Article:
Oslo Airport 'shutdown' and SAS pilot strike avoided

The Local
The Local - [email protected] • 10 Jun, 2016 Updated Fri 10 Jun 2016 08:43 CEST
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Travellers in Norway can breathe a sigh of relief on Friday after a threatened strike that would have grounded all departures at Oslo Airport was called off.


Negotiations between Norway’s Parat union and the Confederation of Norwegian Service Industries (NHO Service) ended successfully in the wee hours of Friday morning, just hours before the airport was scheduled to be shut down to all departures.
“As there will be no strike, we will remain open as usual, but there could be some minor delays as a consequence of the uncertain situation we have had leading up to the potential strike," Oslo Airport’s head of communications, Joachim Westher Andersen, said in a press release.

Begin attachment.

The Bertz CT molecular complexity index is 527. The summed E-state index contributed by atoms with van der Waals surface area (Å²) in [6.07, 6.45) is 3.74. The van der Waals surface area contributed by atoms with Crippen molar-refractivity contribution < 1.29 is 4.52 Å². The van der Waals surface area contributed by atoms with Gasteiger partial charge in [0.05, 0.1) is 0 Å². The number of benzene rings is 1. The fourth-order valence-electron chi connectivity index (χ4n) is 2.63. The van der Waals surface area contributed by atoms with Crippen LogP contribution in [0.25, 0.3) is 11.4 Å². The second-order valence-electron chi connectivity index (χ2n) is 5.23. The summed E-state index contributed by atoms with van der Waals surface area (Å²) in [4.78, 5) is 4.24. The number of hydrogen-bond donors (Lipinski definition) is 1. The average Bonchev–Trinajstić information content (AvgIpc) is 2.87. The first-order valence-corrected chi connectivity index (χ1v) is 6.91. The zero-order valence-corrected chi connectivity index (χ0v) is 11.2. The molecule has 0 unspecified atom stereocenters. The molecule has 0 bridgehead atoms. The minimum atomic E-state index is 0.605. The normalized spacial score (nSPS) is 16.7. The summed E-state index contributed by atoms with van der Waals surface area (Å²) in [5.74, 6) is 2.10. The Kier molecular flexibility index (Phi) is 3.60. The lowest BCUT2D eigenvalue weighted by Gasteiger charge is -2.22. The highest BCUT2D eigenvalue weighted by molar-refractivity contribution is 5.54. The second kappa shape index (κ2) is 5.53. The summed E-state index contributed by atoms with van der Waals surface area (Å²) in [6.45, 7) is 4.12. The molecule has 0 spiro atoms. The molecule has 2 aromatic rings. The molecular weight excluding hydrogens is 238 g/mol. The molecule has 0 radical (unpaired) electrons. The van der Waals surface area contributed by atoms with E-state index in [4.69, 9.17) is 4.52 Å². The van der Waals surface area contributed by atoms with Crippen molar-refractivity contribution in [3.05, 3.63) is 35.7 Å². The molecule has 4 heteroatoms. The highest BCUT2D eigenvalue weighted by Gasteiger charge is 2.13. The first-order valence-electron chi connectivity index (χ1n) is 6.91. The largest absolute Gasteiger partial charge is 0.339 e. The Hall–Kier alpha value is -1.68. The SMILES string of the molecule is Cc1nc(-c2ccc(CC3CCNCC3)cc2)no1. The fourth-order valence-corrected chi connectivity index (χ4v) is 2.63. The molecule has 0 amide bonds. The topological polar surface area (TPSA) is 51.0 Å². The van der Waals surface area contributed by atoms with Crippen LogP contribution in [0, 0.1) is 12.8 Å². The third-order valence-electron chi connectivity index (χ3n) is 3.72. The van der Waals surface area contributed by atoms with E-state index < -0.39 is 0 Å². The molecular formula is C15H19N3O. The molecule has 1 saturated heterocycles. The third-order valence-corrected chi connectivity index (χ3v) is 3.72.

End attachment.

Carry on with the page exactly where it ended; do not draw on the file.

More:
Over 500 airport employees, including security guards and baggage handlers, had said they will would off the job at 6am on Friday if the labour negotiations weren’t successful by then. 
Their last-minute agreement was good news for travellers, as Friday is predicted to be the second busiest day of the year thus far, with more than 90,000 people travelling to or from the airport and 42,000 of them passing through the security check.  
Norway travellers also don’t have to worry about a threatened strike by Norwegian SAS pilots. The union representing 435 of the airline’s Norway-based pilots came to terms in a separate labour conflict on late Thursday afternoon. The agreement means that all SAS flights to and from Norway will go ahead as planned, according to a SAS press release.
However, the Norwegian pilots’ colleagues in Sweden have rejected a bid from a mediator on Thursday night. More than 350 Swedish pilots plan to go on strike at 18:00 Central European Time on Friday.
If no solution is reached the strike will start at 18:00 on Friday, impacting domestic flights in Sweden as well as routes within Europe. Flights in and out of Stockholm’s Arlanda airport would be affected.
SAS is fifty percent owned by the Danish, Norwegian and Swedish states.



The Local 2016/06/10 08:43

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